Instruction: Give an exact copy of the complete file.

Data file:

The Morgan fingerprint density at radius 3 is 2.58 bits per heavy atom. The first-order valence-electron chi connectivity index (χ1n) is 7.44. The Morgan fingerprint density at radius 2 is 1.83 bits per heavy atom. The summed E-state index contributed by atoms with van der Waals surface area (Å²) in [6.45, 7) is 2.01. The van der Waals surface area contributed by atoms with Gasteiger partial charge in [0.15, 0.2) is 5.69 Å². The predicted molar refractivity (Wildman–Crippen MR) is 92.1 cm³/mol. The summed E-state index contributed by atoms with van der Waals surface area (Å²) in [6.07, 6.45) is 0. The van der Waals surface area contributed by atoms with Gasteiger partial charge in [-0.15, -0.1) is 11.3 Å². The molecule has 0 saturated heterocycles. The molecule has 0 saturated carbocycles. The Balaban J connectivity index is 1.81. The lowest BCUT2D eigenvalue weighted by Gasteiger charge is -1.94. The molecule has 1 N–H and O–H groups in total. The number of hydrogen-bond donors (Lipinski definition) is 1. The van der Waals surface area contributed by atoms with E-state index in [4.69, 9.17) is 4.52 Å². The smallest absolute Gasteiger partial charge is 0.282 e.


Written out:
The Morgan fingerprint density at radius 3 is 2.58 bits per heavy atom. The first-order valence-electron chi connectivity index (χ1n) is 7.44. The Morgan fingerprint density at radius 2 is 1.83 bits per heavy atom. The summed E-state index contributed by atoms with van der Waals surface area (Å²) in [6.45, 7) is 2.01. The van der Waals surface area contributed by atoms with Gasteiger partial charge in [0.15, 0.2) is 5.69 Å². The predicted molar refractivity (Wildman–Crippen MR) is 92.1 cm³/mol. The summed E-state index contributed by atoms with van der Waals surface area (Å²) in [6.07, 6.45) is 0. The van der Waals surface area contributed by atoms with Gasteiger partial charge in [-0.15, -0.1) is 11.3 Å². The molecule has 0 saturated heterocycles. The molecule has 0 saturated carbocycles. The Balaban J connectivity index is 1.81. The lowest BCUT2D eigenvalue weighted by Gasteiger charge is -1.94. The molecule has 1 N–H and O–H groups in total. The number of hydrogen-bond donors (Lipinski definition) is 1. The van der Waals surface area contributed by atoms with E-state index in [4.69, 9.17) is 4.52 Å². The smallest absolute Gasteiger partial charge is 0.282 e.